Document Detail

Novel integrative approaches to the identification of candidate genes in hypertension.
MedLine Citation:
PMID:  16344362     Owner:  NLM     Status:  MEDLINE    
Hypertension, diabetes, and obesity are common diseases that are genetically expressed as complex traits. The clinical expression of these diseases, which run in families but have no clear pattern of inheritance, has been attributed to the interaction between multiple genes and the environment. Identifying the underlying genes, a crucial step in understanding the molecular pathogenesis of complex diseases, has had limited success so far, stressing the need for novel strategies to move this process forward. Innovative integrative genetic-genomic approaches have been proposed recently for the identification of new high-priority candidate genes. These strategies, which combine expression profiling with genetic linkage in different ways, may represent a breakthrough in the search for the genes involved in complex diseases.
Norbert Hubner; Chana Yagil; Yoram Yagil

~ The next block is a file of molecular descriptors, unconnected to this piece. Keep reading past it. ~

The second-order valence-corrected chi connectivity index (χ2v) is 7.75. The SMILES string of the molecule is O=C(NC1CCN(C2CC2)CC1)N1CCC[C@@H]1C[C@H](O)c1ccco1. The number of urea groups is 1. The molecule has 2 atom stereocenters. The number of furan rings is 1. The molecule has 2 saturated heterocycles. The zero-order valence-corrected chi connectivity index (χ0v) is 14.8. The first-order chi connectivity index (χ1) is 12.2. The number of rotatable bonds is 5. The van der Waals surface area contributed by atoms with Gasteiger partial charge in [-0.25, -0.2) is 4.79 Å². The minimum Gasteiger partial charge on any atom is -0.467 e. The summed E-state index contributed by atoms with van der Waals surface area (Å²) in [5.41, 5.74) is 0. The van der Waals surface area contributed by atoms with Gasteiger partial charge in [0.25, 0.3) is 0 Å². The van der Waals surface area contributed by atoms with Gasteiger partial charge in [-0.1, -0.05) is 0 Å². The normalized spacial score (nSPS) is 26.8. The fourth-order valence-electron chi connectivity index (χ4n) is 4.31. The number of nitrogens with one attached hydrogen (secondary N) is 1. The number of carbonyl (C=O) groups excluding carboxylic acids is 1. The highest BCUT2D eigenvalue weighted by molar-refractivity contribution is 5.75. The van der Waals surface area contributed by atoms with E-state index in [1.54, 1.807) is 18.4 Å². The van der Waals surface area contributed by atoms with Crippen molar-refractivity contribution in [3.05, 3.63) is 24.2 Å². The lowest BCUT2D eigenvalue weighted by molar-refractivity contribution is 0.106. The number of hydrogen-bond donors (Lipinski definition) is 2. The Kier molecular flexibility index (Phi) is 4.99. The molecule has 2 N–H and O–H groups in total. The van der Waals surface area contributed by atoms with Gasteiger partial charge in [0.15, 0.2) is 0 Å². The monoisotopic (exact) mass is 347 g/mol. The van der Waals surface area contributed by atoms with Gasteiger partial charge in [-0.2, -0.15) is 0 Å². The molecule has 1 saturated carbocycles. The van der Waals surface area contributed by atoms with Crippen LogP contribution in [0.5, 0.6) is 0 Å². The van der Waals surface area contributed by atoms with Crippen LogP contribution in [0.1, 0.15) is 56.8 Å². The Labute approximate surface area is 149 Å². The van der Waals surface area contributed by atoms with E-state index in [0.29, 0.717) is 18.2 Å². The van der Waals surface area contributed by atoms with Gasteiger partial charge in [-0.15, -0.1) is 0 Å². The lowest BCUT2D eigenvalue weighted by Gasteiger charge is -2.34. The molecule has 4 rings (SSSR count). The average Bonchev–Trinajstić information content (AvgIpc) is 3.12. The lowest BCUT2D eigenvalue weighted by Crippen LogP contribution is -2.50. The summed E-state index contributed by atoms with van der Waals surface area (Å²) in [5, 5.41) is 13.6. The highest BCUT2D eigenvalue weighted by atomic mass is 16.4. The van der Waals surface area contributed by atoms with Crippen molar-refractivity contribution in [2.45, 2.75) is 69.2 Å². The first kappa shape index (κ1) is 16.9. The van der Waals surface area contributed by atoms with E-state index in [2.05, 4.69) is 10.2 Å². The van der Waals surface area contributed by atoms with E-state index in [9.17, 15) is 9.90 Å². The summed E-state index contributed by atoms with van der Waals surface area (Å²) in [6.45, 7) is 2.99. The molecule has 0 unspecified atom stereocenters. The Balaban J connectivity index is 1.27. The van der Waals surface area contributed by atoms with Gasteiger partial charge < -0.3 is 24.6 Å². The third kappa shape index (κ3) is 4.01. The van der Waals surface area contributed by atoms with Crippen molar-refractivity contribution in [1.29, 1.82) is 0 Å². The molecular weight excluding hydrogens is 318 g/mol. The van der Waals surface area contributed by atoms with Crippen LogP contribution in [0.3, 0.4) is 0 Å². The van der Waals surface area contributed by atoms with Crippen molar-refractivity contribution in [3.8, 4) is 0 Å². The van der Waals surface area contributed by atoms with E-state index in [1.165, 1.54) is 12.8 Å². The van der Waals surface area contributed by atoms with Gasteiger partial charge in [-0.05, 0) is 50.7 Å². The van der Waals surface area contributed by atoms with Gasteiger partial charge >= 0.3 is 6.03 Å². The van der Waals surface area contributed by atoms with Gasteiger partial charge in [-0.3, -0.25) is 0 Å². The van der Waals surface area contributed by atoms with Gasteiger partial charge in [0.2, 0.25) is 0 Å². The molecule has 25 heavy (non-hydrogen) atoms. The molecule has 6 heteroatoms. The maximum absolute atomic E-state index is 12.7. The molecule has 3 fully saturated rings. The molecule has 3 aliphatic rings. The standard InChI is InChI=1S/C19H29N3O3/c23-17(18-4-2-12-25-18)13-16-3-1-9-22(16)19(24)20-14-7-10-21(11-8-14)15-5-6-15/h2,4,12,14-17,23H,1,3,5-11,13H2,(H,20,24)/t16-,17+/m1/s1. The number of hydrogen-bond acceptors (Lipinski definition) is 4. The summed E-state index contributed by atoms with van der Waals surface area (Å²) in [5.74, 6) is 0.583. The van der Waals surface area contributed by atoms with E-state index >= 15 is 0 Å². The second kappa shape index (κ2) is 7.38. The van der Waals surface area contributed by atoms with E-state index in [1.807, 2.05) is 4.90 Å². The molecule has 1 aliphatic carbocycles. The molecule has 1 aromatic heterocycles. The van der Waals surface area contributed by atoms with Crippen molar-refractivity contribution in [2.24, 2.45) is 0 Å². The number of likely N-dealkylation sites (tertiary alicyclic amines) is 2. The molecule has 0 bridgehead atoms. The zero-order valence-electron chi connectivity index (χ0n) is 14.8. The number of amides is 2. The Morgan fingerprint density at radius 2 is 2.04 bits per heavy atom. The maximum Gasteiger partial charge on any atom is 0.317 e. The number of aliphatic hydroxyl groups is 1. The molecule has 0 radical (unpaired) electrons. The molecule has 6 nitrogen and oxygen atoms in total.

Publication Detail:
Type:  Journal Article; Research Support, Non-U.S. Gov't; Review     Date:  2005-12-12
Journal Detail:
Title:  Hypertension     Volume:  47     ISSN:  1524-4563     ISO Abbreviation:  Hypertension     Publication Date:  2006 Jan 
Date Detail:
Created Date:  2005-12-23     Completed Date:  2006-01-12     Revised Date:  2006-11-15    
Medline Journal Info:
Nlm Unique ID:  7906255     Medline TA:  Hypertension     Country:  United States    
Other Details:
Languages:  eng     Pagination:  1-5     Citation Subset:  IM    
Max-Delbruck-Center for Molecular Medicine, Berlin-Buch, Germany.
Export Citation:
APA/MLA Format     Download EndNote     Download BibTex
MeSH Terms
Gene Expression Profiling*
Genetic Techniques / trends*
Hypertension / genetics*
Linkage (Genetics)*

From MEDLINE®/PubMed®, a database of the U.S. National Library of Medicine

Previous Document:  System y+ arginine transport and NO production in peripheral blood mononuclear cells in pregnancy an...
Next Document:  Sympathetic neural outflow and chemoreflex sensitivity are related to spontaneous breathing rate in ...